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As widely rumored, Yahoo has just announced 2,000 redundancies spread across many of its units, as the company aims to slim down, focus on core profitable areas and return to looking after users and advertisers.

One More Round?

Yahoo has announced something like its sixth round of layoffs in the last few years with the workforce going down to a mere 12,000 workers plus contractors around the world. In a statement, CEO Scott Thompson explained the redundancies as a move toward a bold new company:

"Today's actions are an important next step toward a bold, new Yahoo – smaller, nimbler, more profitable and better equipped to innovate as fast as our customers and our industry require. Our goal is to get back to our core purpose – putting our users and advertisers first – and we are moving aggressively to achieve that goal."

The reduced workforce will save the company some US$ 375 million over the year with a charge of around $125 million this quarter to cover the cost of the redundancies. Jobs will be shed around the company's global offices. The company still generates some $4 billion in revenue, but its brand has become so anonymous compared to the likes of Google and Facebook that it really needs to generate high-visibility products to compete, or seriously raise its profile.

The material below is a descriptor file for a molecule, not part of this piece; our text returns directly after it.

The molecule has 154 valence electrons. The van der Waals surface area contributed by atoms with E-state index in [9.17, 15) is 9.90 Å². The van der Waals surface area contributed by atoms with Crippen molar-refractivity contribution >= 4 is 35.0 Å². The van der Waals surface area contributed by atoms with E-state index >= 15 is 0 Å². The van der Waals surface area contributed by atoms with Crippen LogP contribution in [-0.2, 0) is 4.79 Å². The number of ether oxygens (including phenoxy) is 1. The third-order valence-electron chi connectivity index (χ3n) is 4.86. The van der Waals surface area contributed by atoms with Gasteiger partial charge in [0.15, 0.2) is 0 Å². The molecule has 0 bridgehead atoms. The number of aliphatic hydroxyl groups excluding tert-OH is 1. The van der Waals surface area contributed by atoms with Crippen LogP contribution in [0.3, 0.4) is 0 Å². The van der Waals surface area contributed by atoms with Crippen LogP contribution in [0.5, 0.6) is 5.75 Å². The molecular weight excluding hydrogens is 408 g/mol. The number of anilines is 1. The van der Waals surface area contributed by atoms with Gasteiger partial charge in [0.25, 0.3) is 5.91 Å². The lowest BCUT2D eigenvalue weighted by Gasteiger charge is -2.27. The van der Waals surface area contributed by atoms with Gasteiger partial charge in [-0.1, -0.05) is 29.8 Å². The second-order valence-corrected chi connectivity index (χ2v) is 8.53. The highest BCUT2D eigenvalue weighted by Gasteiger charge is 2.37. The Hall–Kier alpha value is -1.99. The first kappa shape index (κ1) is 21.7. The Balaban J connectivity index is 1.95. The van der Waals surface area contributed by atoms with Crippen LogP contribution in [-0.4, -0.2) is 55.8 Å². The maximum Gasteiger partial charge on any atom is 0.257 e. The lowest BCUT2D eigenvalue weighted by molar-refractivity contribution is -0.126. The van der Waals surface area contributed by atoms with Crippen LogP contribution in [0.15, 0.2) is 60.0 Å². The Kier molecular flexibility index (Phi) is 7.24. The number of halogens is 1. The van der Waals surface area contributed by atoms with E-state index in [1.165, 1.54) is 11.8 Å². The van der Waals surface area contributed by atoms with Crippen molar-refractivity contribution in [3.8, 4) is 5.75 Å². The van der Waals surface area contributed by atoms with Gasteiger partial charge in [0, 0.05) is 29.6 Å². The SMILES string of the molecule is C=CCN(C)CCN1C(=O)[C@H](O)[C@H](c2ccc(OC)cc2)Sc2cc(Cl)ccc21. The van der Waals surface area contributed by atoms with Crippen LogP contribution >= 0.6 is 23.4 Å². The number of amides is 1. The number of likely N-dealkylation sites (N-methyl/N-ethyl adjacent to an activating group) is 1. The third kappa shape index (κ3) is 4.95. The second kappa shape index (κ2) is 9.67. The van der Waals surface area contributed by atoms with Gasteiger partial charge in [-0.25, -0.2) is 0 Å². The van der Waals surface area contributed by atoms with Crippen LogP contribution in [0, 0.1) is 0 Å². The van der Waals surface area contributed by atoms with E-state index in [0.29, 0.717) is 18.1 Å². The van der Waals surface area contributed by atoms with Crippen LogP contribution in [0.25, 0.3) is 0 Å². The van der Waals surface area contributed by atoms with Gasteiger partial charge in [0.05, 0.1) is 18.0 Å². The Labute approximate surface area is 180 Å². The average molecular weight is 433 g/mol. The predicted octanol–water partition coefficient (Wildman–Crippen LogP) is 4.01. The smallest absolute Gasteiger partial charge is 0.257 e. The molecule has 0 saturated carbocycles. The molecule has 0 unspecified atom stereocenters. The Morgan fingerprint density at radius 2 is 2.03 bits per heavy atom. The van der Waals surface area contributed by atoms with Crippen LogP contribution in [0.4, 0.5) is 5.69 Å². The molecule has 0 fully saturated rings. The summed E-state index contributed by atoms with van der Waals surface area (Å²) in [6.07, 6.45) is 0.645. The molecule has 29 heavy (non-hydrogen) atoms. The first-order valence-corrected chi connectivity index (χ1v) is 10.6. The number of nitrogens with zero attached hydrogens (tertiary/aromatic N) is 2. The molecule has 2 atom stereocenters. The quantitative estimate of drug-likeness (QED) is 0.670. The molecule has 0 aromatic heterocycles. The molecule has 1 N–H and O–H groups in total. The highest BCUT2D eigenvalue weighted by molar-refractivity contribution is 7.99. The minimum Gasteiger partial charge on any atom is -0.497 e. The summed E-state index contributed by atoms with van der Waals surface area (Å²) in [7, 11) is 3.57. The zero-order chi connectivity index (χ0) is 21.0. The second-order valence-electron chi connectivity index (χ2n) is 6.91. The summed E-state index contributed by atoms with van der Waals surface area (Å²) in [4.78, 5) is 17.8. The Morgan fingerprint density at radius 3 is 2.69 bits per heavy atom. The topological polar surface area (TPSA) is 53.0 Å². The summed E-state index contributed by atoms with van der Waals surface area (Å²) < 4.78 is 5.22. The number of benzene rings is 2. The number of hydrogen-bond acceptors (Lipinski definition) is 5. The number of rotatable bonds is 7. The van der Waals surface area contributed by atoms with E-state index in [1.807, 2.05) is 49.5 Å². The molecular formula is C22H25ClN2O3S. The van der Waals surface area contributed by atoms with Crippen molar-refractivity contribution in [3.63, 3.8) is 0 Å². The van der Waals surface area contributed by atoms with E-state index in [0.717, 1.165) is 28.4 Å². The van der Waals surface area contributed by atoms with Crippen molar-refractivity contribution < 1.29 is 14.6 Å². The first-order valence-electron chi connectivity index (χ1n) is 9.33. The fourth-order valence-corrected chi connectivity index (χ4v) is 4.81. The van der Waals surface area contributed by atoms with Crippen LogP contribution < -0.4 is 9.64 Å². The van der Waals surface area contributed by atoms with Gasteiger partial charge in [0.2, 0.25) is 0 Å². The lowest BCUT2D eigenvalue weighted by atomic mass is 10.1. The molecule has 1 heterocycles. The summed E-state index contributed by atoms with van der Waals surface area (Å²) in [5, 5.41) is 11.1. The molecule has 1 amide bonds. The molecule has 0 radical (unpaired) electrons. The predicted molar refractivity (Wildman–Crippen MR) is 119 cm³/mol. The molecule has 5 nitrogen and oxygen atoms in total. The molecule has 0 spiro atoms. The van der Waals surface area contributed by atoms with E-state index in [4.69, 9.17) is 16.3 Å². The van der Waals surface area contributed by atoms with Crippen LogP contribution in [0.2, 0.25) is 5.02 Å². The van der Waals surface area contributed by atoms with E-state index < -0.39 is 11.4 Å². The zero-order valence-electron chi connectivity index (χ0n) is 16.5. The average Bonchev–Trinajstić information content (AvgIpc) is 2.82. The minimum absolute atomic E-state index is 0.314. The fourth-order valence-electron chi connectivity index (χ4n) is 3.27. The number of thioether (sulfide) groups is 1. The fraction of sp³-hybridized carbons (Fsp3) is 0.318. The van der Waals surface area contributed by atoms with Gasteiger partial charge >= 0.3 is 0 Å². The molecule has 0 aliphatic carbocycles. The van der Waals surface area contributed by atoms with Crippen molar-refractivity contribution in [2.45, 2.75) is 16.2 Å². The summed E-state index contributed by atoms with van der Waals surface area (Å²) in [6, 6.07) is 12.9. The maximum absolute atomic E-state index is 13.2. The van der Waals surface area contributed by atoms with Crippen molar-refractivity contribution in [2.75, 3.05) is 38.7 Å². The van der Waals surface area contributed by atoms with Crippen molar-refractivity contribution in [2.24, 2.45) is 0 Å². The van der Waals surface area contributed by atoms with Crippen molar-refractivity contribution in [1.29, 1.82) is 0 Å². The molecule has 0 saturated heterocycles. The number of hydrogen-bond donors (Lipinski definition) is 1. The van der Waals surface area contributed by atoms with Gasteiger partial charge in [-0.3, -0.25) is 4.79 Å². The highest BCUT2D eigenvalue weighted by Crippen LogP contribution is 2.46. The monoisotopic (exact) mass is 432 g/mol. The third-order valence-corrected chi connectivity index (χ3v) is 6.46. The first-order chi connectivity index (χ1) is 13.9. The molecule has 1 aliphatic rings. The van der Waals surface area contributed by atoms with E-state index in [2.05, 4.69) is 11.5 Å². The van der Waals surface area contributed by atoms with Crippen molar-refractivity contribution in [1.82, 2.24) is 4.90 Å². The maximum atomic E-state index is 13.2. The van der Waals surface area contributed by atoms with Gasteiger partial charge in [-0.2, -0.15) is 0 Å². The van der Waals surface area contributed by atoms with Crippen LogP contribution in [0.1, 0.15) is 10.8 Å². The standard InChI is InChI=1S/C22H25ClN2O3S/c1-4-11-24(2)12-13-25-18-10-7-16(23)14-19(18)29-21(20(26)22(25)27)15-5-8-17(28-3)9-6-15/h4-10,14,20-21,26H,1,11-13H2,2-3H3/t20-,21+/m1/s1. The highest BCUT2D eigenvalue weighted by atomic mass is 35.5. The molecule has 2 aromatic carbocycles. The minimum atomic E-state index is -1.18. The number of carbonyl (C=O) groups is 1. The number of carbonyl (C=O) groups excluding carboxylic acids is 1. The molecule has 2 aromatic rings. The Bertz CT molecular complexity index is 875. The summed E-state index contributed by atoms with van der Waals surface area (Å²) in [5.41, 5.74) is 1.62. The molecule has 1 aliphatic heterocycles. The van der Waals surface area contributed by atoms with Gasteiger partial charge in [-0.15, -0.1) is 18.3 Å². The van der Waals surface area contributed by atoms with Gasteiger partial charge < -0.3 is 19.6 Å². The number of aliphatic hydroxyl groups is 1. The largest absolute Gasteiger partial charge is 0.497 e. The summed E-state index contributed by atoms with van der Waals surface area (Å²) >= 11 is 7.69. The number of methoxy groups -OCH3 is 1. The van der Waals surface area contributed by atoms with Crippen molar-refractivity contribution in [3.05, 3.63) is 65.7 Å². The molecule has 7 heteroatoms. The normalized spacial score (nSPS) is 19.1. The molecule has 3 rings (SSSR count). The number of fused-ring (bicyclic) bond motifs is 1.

UPDATE: Yahoo will make a statement after its Q1 figures are released on Tuesday, outlining its future strategy in more detail. According to Businessweek, Scott Thompson will have to outline a dynamic and dramatic plan for a turnaround after the previous announcement of layoffs and internal strife.

Good for Search

If Yahoo does just focus on search and advertising then it needs major partnerships to give the Yahoo search engine prime placement on browsers, mobiles, tablets and other products where the majority of search action is taking place.

Of course, the company could earn some money from its protracted legal scrap with Facebook. Since we last reported on this, Facebook has launched a countersuit which may see the two parties prefer to cross-license and settle out of court.

The company will announce more detail about its future plans in its next quarterly financial report, due to take place on 17 April. The chances of anything dramatically new being announced seem remote, and its retreat to the core could see the company vanish into the search wilderness.

After so many boardroom changes and in-fighting, I think Yahoo could do with a few months of deep searching to sort itself out and find a new mission, while protecting its core assets. Anything other than that will see the chaos and confusion continue until it burns up. Any thoughts on where Yahoo could have a positive impact?